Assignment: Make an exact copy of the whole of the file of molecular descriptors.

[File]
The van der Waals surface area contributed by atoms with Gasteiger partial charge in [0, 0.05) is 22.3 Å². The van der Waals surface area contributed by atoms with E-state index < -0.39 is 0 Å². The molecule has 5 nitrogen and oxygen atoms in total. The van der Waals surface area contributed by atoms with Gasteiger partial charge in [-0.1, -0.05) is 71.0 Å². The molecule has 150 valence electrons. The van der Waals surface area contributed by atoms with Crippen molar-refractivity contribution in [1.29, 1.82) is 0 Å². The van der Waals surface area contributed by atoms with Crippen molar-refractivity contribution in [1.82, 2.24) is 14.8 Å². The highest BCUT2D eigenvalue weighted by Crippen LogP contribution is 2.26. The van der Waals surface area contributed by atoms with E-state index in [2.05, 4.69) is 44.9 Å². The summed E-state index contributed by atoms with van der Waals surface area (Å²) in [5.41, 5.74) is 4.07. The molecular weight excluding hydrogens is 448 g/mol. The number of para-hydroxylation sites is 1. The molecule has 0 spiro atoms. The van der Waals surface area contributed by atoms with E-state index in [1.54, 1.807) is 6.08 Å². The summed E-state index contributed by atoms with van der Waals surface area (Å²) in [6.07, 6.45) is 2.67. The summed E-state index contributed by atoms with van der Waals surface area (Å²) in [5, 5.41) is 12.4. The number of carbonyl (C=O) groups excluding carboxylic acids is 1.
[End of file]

The van der Waals surface area contributed by atoms with Gasteiger partial charge in [0, 0.05) is 22.3 Å². The van der Waals surface area contributed by atoms with E-state index < -0.39 is 0 Å². The molecule has 5 nitrogen and oxygen atoms in total. The van der Waals surface area contributed by atoms with Gasteiger partial charge in [-0.1, -0.05) is 71.0 Å². The molecule has 150 valence electrons. The van der Waals surface area contributed by atoms with Crippen molar-refractivity contribution in [1.29, 1.82) is 0 Å². The van der Waals surface area contributed by atoms with Crippen molar-refractivity contribution in [1.82, 2.24) is 14.8 Å². The highest BCUT2D eigenvalue weighted by Crippen LogP contribution is 2.26. The van der Waals surface area contributed by atoms with E-state index in [2.05, 4.69) is 44.9 Å². The summed E-state index contributed by atoms with van der Waals surface area (Å²) in [5.41, 5.74) is 4.07. The molecular weight excluding hydrogens is 448 g/mol. The number of para-hydroxylation sites is 1. The molecule has 0 spiro atoms. The van der Waals surface area contributed by atoms with E-state index in [1.54, 1.807) is 6.08 Å². The summed E-state index contributed by atoms with van der Waals surface area (Å²) in [6.07, 6.45) is 2.67. The summed E-state index contributed by atoms with van der Waals surface area (Å²) in [5, 5.41) is 12.4. The number of carbonyl (C=O) groups excluding carboxylic acids is 1.